Kevin M. Kruse
    @KevinMKruse
    Fifty years ago, “The Emerging Republican Majority” was hailed then as “the political Bible of the Nixon era.”

    But as Dov Grohsgal & I write in
    @TheAtlantic
    , the Nixon White House and conservatives actually had mixed feelings about it at the time.

    how the Republican majority emerged

  69. Gustopher says:

    @Teve: I’m going to quote Wikipedia here:

    In the years prior to the American Revolution, the British, in response to the colonists’ unhappiness over increasingly direct control and taxation of the colonies, imposed a gunpowder embargo on the colonies in an attempt to lessen the ability of the colonists to resist British encroachments into what the colonies regarded as local matters. Two direct attempts to disarm the colonial militias fanned what had been a smoldering resentment of British interference into the fires of war.[16]

    These two incidents were the attempt to confiscate the cannon of the Concord and Lexington militias, leading to the Battles of Lexington and Concord of April 19, 1775, and the attempt, on April 20, to confiscate militia powder stores in the armory of Williamsburg, Virginia, which led to the Gunpowder Incident and a face-off between Patrick Henry and hundreds of militia members on one side and the Royal Governor of Virginia, Lord Dunmore, and British seamen on the other. The Gunpowder Incident was eventually settled by paying the colonists for the powder.[16]

    Whatever other motives may have also affected this, I’m pretty sure that British attempts to disarm the colonists in one form or another is the main reason.

    Some of those first 10 amendments are based on specific abuses. Quartering of soldiers in people’s homes, for instance,

    The Raw Story author is reaching.

  70. grumpy realist says:

    @Gustopher: One of the standard joke questions law students ask each other is “when was the Third Amendment incorporated in the states?”

    The answer, of course, is “never done”.

  71. Tyrell says:

    @OzarkHillbilly: As best as I can recall there were two families of Hispanics that came in and became involved in the church. The pastor had some language skills learned in his military career and was able to help them get some of their relatives in. These people were very active in the church, quickly found employment, and helped out the pastor with some of his translating. After several months, they moved up the ladder and moved on. Another family came in from, I think it was Liberia, where they had been in a refugee camp. A year later their son was allowed to come over. The pastor did a lot of work with the immigration officials and talked about how much the system was a Byzantine maze to work through. The denomination was not active on the immigration issue yet and visited our church to see what we are doing, as did some other local churches. As far as asylum, I do not know if that was going on. I was not on the leadership team and my involvement mainly was the heavy lifting stuff. That was around 2003.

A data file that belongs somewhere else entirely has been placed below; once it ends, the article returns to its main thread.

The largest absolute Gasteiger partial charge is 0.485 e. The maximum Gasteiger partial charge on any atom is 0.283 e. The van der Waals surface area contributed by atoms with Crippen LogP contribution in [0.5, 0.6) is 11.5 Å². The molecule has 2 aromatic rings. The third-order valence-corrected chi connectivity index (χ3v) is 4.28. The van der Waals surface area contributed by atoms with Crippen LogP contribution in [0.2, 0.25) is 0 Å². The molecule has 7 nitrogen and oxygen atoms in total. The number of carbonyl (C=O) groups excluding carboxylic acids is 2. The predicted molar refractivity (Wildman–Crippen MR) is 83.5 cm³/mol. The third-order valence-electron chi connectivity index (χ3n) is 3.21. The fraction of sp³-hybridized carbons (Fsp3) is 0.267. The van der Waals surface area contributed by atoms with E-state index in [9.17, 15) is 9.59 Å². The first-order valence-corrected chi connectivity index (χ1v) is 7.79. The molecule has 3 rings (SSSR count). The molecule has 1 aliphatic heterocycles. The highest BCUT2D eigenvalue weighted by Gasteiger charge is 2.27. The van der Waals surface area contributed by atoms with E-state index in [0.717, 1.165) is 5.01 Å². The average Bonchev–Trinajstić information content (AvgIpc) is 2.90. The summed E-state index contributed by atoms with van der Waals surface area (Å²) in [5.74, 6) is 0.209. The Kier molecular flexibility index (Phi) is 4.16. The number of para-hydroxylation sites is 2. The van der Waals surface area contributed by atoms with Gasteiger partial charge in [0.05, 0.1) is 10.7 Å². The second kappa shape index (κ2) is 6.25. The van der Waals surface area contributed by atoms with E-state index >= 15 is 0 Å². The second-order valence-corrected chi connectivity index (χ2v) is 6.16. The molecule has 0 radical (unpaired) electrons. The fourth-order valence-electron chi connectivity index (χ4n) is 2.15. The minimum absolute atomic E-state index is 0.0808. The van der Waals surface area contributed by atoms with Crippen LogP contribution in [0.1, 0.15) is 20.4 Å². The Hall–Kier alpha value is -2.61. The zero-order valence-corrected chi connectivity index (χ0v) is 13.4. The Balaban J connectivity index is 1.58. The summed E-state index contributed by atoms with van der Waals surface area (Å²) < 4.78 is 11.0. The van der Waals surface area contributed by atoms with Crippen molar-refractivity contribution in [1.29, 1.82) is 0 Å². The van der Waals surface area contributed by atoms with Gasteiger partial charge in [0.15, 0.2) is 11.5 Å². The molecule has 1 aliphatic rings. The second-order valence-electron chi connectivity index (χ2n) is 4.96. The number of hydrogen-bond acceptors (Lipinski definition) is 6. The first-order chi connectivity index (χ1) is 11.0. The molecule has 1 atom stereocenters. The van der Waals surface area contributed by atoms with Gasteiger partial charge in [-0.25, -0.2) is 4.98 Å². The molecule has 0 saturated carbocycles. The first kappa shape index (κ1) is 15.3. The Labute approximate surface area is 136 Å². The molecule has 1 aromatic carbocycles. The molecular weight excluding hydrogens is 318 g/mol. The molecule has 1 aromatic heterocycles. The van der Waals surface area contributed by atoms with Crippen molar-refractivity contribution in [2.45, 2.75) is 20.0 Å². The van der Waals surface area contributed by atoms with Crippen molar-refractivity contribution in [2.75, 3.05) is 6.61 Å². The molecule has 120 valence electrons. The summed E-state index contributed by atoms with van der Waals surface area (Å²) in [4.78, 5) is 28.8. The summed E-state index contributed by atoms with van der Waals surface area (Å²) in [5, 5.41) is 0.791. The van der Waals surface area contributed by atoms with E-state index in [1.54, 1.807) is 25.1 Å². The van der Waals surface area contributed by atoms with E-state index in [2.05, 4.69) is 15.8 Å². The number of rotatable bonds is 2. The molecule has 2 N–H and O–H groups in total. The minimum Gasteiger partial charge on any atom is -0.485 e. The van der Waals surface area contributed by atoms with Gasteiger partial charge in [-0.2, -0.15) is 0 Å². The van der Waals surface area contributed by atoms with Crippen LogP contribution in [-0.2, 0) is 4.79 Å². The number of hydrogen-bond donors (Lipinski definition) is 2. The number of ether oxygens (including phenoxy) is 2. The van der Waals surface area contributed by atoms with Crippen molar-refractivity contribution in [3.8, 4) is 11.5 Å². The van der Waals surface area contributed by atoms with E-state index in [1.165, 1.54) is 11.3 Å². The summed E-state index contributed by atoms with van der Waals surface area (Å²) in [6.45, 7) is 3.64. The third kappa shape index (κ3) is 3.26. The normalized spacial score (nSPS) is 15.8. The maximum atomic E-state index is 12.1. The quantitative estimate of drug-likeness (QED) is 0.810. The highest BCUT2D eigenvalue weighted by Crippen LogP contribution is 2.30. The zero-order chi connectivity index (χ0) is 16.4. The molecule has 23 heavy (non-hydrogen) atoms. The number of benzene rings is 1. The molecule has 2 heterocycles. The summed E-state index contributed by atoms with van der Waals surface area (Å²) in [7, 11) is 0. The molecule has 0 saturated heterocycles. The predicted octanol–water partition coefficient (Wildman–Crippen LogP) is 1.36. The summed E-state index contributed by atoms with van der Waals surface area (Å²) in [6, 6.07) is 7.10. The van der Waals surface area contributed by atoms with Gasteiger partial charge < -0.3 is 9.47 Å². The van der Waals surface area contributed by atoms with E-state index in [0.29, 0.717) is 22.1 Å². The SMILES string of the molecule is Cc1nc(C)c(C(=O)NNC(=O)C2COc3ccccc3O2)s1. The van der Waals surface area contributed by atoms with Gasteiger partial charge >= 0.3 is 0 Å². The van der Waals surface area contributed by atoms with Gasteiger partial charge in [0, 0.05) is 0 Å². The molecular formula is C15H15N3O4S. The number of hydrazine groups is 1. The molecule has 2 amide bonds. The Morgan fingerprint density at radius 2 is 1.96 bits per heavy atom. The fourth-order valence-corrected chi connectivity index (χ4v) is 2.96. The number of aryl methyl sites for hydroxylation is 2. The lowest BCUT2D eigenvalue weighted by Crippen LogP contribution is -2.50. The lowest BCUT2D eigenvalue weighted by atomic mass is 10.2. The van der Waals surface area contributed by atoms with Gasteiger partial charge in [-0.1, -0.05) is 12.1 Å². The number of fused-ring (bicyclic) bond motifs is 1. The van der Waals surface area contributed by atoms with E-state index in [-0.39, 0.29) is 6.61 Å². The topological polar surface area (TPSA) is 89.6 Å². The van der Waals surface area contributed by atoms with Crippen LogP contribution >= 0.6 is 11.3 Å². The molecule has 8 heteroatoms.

The first people the church sponsored were three young men from either Vietnam or may Laos around 1974. They waited in refugee camps too. They moved on and up quickly after they got here.
    At no time was there any goal or idea of getting these people involved in the church. If they wanted to do that, fine. If not, no problem. Everyone seemed to be fine with that.
    In summary, it was a good experience for all.

  72. OzarkHillbilly says:

    @95 South: BWahahahahahahaha… WHEN have you ever challenged me?

    And for the record, from your idiotic unquestioning repetitive recitation of RW talking points, I just assumed you took the NRA’s word on these matters. If I was wrong, I apologize. But not much. Because the CENTRAL point of your comment was to make light of Teve’s asking a question. Which led me to believe that you haven’t learned the first lesson of gaining knowledge, which is, as my mother put it so eloquently,

    “The only stupid question is the one that isn’t asked.”

  73. OzarkHillbilly says:

    @Tyrell: I tip my hat to your congregation. Unlike a lot of atheists, I recognize that religious organizations do do some good in this world.

    Still, my question was that in the context of our current political climate, what have they done for the families on our southern border? From what you have said I feel it is safe to say they have not sponsored any families. Have they organized any protests against child separation? Have they written any collective letters in protest of the trump admins blatant ignoring of US law as well as treaty obligations? What about the concentration camps?

  74. Teve says:

    Brendan Karet
    @bad_takes
    · 23h

    Presidential adviser Sean Hannity: “I’d like to see the perimeter of every school in America surrounded, secured by retired police … have one armed guard on every floor of every school, all over every mall, the perimeter and inside every hall of every mall.”

    Jon Lovett
    @jonlovett
    ·
    52m

    We need guns to protect us from a police state, and a police state to protect us from guns.

    2
    1